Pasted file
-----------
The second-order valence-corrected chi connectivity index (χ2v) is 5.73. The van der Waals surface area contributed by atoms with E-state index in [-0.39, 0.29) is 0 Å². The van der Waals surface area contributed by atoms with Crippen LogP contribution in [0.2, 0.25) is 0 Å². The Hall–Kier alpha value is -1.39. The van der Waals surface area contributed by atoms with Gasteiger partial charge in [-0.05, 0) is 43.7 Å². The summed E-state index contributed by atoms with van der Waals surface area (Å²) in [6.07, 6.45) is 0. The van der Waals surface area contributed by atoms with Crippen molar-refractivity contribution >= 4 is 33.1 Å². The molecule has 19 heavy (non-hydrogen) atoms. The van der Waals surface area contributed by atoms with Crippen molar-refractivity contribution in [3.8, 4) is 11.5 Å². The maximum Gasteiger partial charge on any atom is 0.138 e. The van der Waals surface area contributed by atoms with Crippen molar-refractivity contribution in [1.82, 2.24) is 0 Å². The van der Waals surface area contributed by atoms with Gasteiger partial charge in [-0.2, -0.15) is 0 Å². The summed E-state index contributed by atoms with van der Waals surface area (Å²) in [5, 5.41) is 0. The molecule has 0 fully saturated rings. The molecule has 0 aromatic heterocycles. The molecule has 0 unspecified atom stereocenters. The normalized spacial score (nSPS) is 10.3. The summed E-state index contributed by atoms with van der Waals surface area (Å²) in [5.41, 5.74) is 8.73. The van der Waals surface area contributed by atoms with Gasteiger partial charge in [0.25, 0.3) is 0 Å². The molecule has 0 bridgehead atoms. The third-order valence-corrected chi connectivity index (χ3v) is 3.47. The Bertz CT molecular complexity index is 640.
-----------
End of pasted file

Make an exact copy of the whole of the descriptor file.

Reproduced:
The second-order valence-corrected chi connectivity index (χ2v) is 5.73. The van der Waals surface area contributed by atoms with E-state index in [-0.39, 0.29) is 0 Å². The van der Waals surface area contributed by atoms with Crippen LogP contribution in [0.2, 0.25) is 0 Å². The Hall–Kier alpha value is -1.39. The van der Waals surface area contributed by atoms with Gasteiger partial charge in [-0.05, 0) is 43.7 Å². The summed E-state index contributed by atoms with van der Waals surface area (Å²) in [6.07, 6.45) is 0. The van der Waals surface area contributed by atoms with Crippen molar-refractivity contribution >= 4 is 33.1 Å². The molecule has 19 heavy (non-hydrogen) atoms. The van der Waals surface area contributed by atoms with Crippen molar-refractivity contribution in [3.8, 4) is 11.5 Å². The maximum Gasteiger partial charge on any atom is 0.138 e. The van der Waals surface area contributed by atoms with Crippen molar-refractivity contribution in [1.82, 2.24) is 0 Å². The van der Waals surface area contributed by atoms with Gasteiger partial charge in [-0.2, -0.15) is 0 Å². The summed E-state index contributed by atoms with van der Waals surface area (Å²) in [5, 5.41) is 0. The molecule has 0 fully saturated rings. The molecule has 0 aromatic heterocycles. The molecule has 0 unspecified atom stereocenters. The normalized spacial score (nSPS) is 10.3. The summed E-state index contributed by atoms with van der Waals surface area (Å²) in [5.41, 5.74) is 8.73. The van der Waals surface area contributed by atoms with Gasteiger partial charge in [0.25, 0.3) is 0 Å². The molecule has 0 bridgehead atoms. The third-order valence-corrected chi connectivity index (χ3v) is 3.47. The Bertz CT molecular complexity index is 640.